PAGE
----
Steel Circus – Speedball for the Champion Generation

Steel Circus is described by developer Iron Mountain Interactive as Rocket League meets Mario Strikers. I silently nod in agreement, but the first seconds of gameplay are enough to come up with a more fitting inspiration: Bitmap Brothers’ Speedball 2: Brutal Deluxe.

Kids nowadays don’t know what Speedball 2 is so they wont know how it defined a generation. The name alone wasn’t going to help market Steel Circus, but Speedball 2 instantly comes to mind. It was your go-to violent arena sports game if your computer happened to be a Commodore Amiga or an Atari ST, but Brutal Deluxe was released in several other platforms. “Insanely fun” somehow falls short to describe it, because it truly had this special something that very few games ever managed to replicate, and none of the sequels or remakes managed to even come close. Ubisoft’s upcoming arena sports game Roller Champions is another interesting alternative.

That being said, I can play along to the above comparison. Steel Circus borrows from different arena sports games and doesn’t score many goals for originality, but the core mechanics and gameplay are on the right track.

Steel Circus Preview Winning Team

No Rules, Great Scotch

Steel Circus is a fast-paced multiplayer game of teamplay and supreme player coordination. There is no room for luck, apart from the extremely rare events where the ball tends to hit the metallic bumper and end up inside the goal, in the best pinball style. These haphazard moments will often decide a match, so it’s advised that you have a decent notion of geometry and the perks of bouncing the ball off walls. There is a significant gap between newcomers and expert players that will take some time to bridge, proof that Steel Circus has a margin for progression and that skill and split-second reasoning is what ultimately matters.

Great team combinations and eye-catching goals are incredibly rewarding. When a play tricks your opponent and results in a goal, you feel tempted to cheer and celebrate – there are emotes for that, obviously. When your adversaries take the upper hand and you’re on the receiving end of a stunning play, you feel humbled and learn from your mistakes. Steel Circus is all about tactics, improving your game and making the best of what each champion has to offer. There is never a dull moment with all the tackles and abilities going on.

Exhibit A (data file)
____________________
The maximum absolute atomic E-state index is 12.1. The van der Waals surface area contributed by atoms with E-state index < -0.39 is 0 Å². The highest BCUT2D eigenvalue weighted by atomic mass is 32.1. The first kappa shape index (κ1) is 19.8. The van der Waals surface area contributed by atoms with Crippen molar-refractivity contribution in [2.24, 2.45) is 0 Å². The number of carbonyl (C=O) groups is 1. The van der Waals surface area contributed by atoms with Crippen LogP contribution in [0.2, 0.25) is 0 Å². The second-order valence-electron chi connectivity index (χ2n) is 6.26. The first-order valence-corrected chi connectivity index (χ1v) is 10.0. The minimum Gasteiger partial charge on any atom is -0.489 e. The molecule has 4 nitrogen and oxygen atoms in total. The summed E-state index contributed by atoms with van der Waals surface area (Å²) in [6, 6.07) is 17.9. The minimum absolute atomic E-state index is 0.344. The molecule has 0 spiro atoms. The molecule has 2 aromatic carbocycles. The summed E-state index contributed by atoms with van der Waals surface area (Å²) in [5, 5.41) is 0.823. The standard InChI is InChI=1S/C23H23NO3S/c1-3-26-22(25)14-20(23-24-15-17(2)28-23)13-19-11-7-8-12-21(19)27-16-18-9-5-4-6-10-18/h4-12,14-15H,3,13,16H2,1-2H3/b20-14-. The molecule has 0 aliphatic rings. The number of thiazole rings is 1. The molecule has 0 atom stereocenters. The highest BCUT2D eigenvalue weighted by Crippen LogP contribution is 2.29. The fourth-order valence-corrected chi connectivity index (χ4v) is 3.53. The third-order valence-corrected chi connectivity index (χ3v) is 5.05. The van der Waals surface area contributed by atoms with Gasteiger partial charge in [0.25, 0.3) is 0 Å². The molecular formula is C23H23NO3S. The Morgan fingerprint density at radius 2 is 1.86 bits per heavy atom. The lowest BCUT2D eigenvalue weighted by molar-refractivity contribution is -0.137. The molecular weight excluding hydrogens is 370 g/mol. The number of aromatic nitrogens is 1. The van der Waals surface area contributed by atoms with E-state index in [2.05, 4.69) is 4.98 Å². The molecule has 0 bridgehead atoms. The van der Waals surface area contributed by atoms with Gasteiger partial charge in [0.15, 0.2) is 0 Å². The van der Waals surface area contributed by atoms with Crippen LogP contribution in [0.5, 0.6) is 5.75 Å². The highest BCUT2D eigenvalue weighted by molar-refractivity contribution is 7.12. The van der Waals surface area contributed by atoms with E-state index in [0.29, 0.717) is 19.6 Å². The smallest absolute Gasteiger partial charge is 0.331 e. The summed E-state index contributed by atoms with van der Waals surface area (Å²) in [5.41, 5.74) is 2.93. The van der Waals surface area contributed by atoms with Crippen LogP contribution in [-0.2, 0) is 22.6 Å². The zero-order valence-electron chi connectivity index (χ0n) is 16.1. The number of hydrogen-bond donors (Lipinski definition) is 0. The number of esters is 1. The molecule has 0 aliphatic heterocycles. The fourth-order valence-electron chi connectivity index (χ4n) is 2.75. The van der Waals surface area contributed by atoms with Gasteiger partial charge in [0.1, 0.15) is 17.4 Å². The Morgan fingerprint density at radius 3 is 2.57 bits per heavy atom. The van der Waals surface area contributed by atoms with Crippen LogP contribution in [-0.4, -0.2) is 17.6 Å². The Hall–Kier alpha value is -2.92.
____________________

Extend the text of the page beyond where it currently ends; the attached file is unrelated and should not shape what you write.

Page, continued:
While Steel Circus pits three players on each team, each player must embody a different champion. You can’t pick the same character as your teammates, which makes absolute sense. This final closed alpha test offered a selection of six champions, each one with their own unique statistics and skills. The plan is to have over 15 champions for the full release in early 2020.

Each champion has their own power, speed, sprint and health stats, but it will mostly come down to their skills and how you use them. Skills have a long cooldown time, so make sure you’re profiting from their timely use.

Steel Circus Preview Explosion

The latest champion is Acrid, a monstrous being that seems out of the Predator school of creatures. While powerful, he is extremely slow, an issue that doesn’t make him the best attacker. His rampage skill will turn him into a devastating slapping machine for a few seconds, perfect for clearing the field for his teammates. Putrid discharge is more of a damage skill, as Acrid spits a corrosive fluid that takes one health bar from whoever steps on it.

Shani was introduced early in development, but she only made it into the game recently. Hailing from Republic of Africa, this brilliant bioengineer is weak but comes with a handy spear that she can throw and then teleport to its location. She is also able to jump high in the air and strike down like lighting, stunning her opponent.

Schröder is primed to become a fan favorite, with his ability to bend reality for his own personal gain. His origins are as mysterious as he is sneaky, being capable of diving into the floor for a significant speed boost. Entering the floor and switching places with an opponent is his other skill, something that will come in handy when a player feels tempted to celebrate a goal before it happened.

Cap-x02 is a machine that was built to last… and score. It’s an all-round player with no real downsides to speak of. It is also able to summon a temporary barrier to stop other players and the ball from going through. This is very useful for defending purposes if you manage to pull it at the right time. Cap-x02 also turns into a turret for some destructive firepower.

Ellika is a powerful Pacific League officer with large experience in law enforcement. She shines through her sheer power and physical strength. Her skills include throwing her shield in bold Captain America fashion to stun her opponents, and she is also capable of creating a circular prison to incarcerate other players for a few crucial seconds.

Finally, we have the bagpipe-wielding Scottish stereotype Lochlan. Tough as nails as his physique will surely let on, he is able to slam the ground thanks to the robotic fist which replaces the arm that was crushed by a large rock – don’t ask. Playing the bagpipes will affect the players within range, preventing them from moving at full speed.

Champions in Steel Circus are neatly designed and sport a range of skills that should be enough to complicate your selection. You should get used to different champions though, as the character selection is done in a random order, meaning that the first player to pick could eventually choose your favorite.

Steel Circus Preview Score

Welcome to Dodge City